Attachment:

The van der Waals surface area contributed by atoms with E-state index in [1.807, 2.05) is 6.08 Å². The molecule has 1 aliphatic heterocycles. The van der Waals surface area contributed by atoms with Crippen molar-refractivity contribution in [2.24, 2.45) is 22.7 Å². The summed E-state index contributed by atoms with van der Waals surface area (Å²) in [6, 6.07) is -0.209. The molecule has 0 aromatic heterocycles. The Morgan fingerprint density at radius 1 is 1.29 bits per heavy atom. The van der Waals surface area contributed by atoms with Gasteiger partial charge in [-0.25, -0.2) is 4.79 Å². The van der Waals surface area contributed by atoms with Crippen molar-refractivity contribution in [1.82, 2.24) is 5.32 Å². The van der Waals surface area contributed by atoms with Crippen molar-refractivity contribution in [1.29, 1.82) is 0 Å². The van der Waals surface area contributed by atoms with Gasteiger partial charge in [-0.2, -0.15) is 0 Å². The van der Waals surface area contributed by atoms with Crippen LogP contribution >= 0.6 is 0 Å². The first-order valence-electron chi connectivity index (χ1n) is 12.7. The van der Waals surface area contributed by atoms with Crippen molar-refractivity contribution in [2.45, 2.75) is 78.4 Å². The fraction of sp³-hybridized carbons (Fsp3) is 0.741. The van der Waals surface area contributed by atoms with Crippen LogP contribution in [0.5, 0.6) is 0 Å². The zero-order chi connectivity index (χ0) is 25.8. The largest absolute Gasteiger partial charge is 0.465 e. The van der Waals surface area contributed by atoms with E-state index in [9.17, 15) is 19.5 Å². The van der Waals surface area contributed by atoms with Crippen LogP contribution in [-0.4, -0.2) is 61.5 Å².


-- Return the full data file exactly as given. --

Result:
The van der Waals surface area contributed by atoms with E-state index in [1.807, 2.05) is 6.08 Å². The molecule has 1 aliphatic heterocycles. The van der Waals surface area contributed by atoms with Crippen molar-refractivity contribution in [2.24, 2.45) is 22.7 Å². The summed E-state index contributed by atoms with van der Waals surface area (Å²) in [6, 6.07) is -0.209. The molecule has 0 aromatic heterocycles. The Morgan fingerprint density at radius 1 is 1.29 bits per heavy atom. The van der Waals surface area contributed by atoms with Gasteiger partial charge in [-0.25, -0.2) is 4.79 Å². The van der Waals surface area contributed by atoms with Crippen molar-refractivity contribution in [1.82, 2.24) is 5.32 Å². The van der Waals surface area contributed by atoms with Crippen molar-refractivity contribution in [1.29, 1.82) is 0 Å². The van der Waals surface area contributed by atoms with Gasteiger partial charge in [-0.2, -0.15) is 0 Å². The van der Waals surface area contributed by atoms with Crippen LogP contribution >= 0.6 is 0 Å². The first-order valence-electron chi connectivity index (χ1n) is 12.7. The van der Waals surface area contributed by atoms with Crippen molar-refractivity contribution in [2.45, 2.75) is 78.4 Å². The fraction of sp³-hybridized carbons (Fsp3) is 0.741. The van der Waals surface area contributed by atoms with Crippen LogP contribution in [0.5, 0.6) is 0 Å². The zero-order chi connectivity index (χ0) is 25.8. The largest absolute Gasteiger partial charge is 0.465 e. The van der Waals surface area contributed by atoms with E-state index in [9.17, 15) is 19.5 Å². The van der Waals surface area contributed by atoms with Crippen LogP contribution in [-0.4, -0.2) is 61.5 Å².